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And so I sit. Tired and frustrated. Tired of sitting. Tired of waiting. Tired of thinking about all this sitting when suddenly it occurs to me that B is probably just as tired of waiting for me to just sit. What a gift it could be it I could just be comfortable being in this limbo and in doing so freeing him up to make his own discoveries on his own timetable instead of feeling the silent pressure of my discomfort in sitting having to sit with my frustration. This realization sends a shiver of freedom down my stiff spine as I contemplate what it would be like to let others set their own timetables instead of trying to get them run on mine. And just like a passenger waiting for a delayed train getting annoyed at the situation isn’t going to change a thing and it certainly isn’t going to get the train there any faster. So today..a breakthrough… I finally “get” that I must tolerate this frustration without disappointment or anger because in the end I am not in control of it anyway.

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Living For The Magic Of The Moment

Many years ago I lived in the Midwest. Our property sat on a bluff overlooking the town and in fall the leaves were so vivid and red that it seemed that they were painted in rich shimmery oils aptly named CANDY CANE or FIRE ENGINE RED. We had an idyllic six acres on which to roam. On the north side a succulent pear tree grew silently upward, its branches winding silently around an abandoned wood pile, while hybrid cold-weather wine grapes dotted the steep hill out front. But the best place to be was near the back of the property where remnants of a old fort lay rotting on the ground and a bowl-shaped mass of thorny gigantic red raspberries grew; the best I have ever tasted. Seriously. All these years later I haven’t experienced anything that comes close.

It was a sliding-into-fall sort of day. Jackie and I were taking a walk at the back of the property where an old car lay on the other side of the fence being claimed by no one for the past 30 years. The sun was starting its descent while still warming the stagnant air when a monarch butterfly floated by; the light shining through its semi-transparent wings like the Rose window at Notre Dame Cathedral in Paris. We were surprised when another butterfly glided by, soon to be followed by another, and another, and yet another. So we began to follow them to the far back edge of our land, a place we rarely visited.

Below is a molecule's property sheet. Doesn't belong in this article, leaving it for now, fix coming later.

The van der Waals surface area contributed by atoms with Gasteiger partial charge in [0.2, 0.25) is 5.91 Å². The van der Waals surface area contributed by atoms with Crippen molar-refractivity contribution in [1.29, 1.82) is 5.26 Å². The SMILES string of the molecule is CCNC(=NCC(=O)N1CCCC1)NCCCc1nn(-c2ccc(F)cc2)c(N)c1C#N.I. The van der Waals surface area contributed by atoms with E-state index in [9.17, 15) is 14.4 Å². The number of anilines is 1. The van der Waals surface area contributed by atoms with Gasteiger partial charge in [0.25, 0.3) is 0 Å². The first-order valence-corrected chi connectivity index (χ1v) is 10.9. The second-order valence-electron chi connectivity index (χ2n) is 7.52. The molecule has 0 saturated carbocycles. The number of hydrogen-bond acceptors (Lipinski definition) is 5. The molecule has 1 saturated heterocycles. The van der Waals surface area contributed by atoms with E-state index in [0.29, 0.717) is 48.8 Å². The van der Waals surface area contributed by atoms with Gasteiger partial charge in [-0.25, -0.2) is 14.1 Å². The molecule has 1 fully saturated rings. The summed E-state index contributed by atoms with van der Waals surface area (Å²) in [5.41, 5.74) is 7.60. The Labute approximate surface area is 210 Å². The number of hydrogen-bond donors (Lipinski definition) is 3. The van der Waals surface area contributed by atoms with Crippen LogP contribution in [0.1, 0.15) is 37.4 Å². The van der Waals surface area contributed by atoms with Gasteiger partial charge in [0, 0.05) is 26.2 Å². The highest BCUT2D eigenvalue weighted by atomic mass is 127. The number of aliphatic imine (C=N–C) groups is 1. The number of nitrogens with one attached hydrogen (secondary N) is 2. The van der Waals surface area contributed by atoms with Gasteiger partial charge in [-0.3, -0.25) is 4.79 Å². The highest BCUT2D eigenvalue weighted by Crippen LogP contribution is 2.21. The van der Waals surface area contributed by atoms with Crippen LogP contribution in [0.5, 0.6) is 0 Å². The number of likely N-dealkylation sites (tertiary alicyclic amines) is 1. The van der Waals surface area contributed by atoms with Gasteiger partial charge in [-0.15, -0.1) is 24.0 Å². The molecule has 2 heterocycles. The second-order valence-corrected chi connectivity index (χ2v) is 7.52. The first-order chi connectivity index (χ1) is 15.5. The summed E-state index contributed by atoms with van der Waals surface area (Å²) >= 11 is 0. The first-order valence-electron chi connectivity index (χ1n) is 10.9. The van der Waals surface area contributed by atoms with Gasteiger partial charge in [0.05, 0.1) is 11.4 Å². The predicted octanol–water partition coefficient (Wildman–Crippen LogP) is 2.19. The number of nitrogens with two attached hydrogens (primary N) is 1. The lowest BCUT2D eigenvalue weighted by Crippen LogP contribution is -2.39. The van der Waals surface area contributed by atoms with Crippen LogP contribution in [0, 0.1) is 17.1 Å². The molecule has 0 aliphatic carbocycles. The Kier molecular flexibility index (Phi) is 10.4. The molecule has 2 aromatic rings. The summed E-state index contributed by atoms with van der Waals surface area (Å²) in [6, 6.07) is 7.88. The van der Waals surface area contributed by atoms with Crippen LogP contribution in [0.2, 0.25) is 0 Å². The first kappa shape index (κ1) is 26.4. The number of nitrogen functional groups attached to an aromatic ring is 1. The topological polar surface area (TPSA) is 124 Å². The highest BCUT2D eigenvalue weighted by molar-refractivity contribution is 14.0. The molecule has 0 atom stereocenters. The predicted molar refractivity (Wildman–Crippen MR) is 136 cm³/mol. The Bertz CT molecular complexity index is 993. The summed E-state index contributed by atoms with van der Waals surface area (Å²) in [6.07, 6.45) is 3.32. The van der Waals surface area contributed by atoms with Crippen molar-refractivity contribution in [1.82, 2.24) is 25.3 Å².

As we rounded the corner we were suddenly blinded by intense hues of orange, black and green swimming in the trees. Swarms of Monarch Butterflies, starting their migration, clung to the limbs one on top of another like necklaces of cascading orange pearls. It was mesmerizing … wings sunning themselves in the remaining light of the day and legs climbing one over the other as the dominant butterfly would make it’s way to the top of the chain.I had never seen anything like it. And then it happened…

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Our beast of a dog ran up to us barking joyfully and the butterflies released themselves from one another and the trees, swarming and swirling outward and upward, luminous in flight with hundreds upon hundreds of the magnificent creatures filling the sky. I still remember the chorus of the velvety fuzzy flap of their wings as the flew around us, some alighting on the pear tree and others settling on our heads and arms. It was one of those exceedingly rare “Take Your Breath Away” moments; the kind that you remember as you take your last dying breaths. The kind that you try to artificially create time and time again but can never quite capture the vivacity, artistry and allure of that type of spontaneity again. Yet, it doesn’t stop us from trying with mostly disappointing results.

What is it about these elusive and precious seconds that makes us want to experience them many times over? Moments like those few first seconds when you meet someone and immediately you know they are the soulmate you have been waiting for your entire life.  Or the first cry of the baby you have anxiously imagined during the last nine months. Or the moment your child shows empathy towards someone who is struggling and you realize that how you have been parenting this kid has been right all along. It’s those rare fleeting glimpses of beauty, compassion, love and mystery that give us idea of who we are and what we want for the future.They provide a meaning to life and it is in these special moments that we are reminded of the possibilities that still exist. They give us hope for something better and sometimes closure and the peace that come with it. And if you are lucky and on a day least expected, sometimes you can find those magic moments right around the corner and in your own backyard.

Copyright 2015